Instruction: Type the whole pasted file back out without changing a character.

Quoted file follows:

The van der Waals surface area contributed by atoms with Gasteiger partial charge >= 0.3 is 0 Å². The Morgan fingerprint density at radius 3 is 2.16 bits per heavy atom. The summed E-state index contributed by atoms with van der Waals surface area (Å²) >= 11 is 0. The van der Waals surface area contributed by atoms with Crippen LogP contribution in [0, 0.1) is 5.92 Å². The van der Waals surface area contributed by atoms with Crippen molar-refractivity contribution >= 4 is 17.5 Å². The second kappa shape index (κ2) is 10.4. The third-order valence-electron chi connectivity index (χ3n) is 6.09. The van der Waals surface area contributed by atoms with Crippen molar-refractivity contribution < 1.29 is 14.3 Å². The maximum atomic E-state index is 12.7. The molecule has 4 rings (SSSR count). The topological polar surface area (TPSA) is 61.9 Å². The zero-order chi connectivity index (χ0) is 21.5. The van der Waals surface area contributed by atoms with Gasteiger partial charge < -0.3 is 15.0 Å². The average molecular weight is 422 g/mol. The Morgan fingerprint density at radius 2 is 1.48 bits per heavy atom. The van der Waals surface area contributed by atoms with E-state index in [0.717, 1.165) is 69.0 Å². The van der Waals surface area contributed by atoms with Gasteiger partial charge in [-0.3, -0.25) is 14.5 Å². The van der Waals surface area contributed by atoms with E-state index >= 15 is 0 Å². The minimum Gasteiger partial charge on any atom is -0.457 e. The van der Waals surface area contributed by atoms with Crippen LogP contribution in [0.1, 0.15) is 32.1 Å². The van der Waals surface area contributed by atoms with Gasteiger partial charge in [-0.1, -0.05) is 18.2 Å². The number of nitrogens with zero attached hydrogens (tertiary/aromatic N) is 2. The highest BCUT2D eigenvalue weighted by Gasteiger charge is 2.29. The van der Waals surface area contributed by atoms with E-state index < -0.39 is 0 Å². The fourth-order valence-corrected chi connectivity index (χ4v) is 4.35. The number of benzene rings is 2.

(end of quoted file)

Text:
The van der Waals surface area contributed by atoms with Gasteiger partial charge >= 0.3 is 0 Å². The Morgan fingerprint density at radius 3 is 2.16 bits per heavy atom. The summed E-state index contributed by atoms with van der Waals surface area (Å²) >= 11 is 0. The van der Waals surface area contributed by atoms with Crippen LogP contribution in [0, 0.1) is 5.92 Å². The van der Waals surface area contributed by atoms with Crippen molar-refractivity contribution >= 4 is 17.5 Å². The second kappa shape index (κ2) is 10.4. The third-order valence-electron chi connectivity index (χ3n) is 6.09. The van der Waals surface area contributed by atoms with Crippen molar-refractivity contribution < 1.29 is 14.3 Å². The maximum atomic E-state index is 12.7. The molecule has 4 rings (SSSR count). The topological polar surface area (TPSA) is 61.9 Å². The zero-order chi connectivity index (χ0) is 21.5. The van der Waals surface area contributed by atoms with Gasteiger partial charge < -0.3 is 15.0 Å². The average molecular weight is 422 g/mol. The Morgan fingerprint density at radius 2 is 1.48 bits per heavy atom. The van der Waals surface area contributed by atoms with E-state index in [0.717, 1.165) is 69.0 Å². The van der Waals surface area contributed by atoms with Gasteiger partial charge in [-0.3, -0.25) is 14.5 Å². The van der Waals surface area contributed by atoms with E-state index >= 15 is 0 Å². The minimum Gasteiger partial charge on any atom is -0.457 e. The van der Waals surface area contributed by atoms with Crippen LogP contribution in [0.1, 0.15) is 32.1 Å². The van der Waals surface area contributed by atoms with Gasteiger partial charge in [-0.1, -0.05) is 18.2 Å². The number of nitrogens with zero attached hydrogens (tertiary/aromatic N) is 2. The highest BCUT2D eigenvalue weighted by Gasteiger charge is 2.29. The van der Waals surface area contributed by atoms with E-state index < -0.39 is 0 Å². The fourth-order valence-corrected chi connectivity index (χ4v) is 4.35. The number of benzene rings is 2.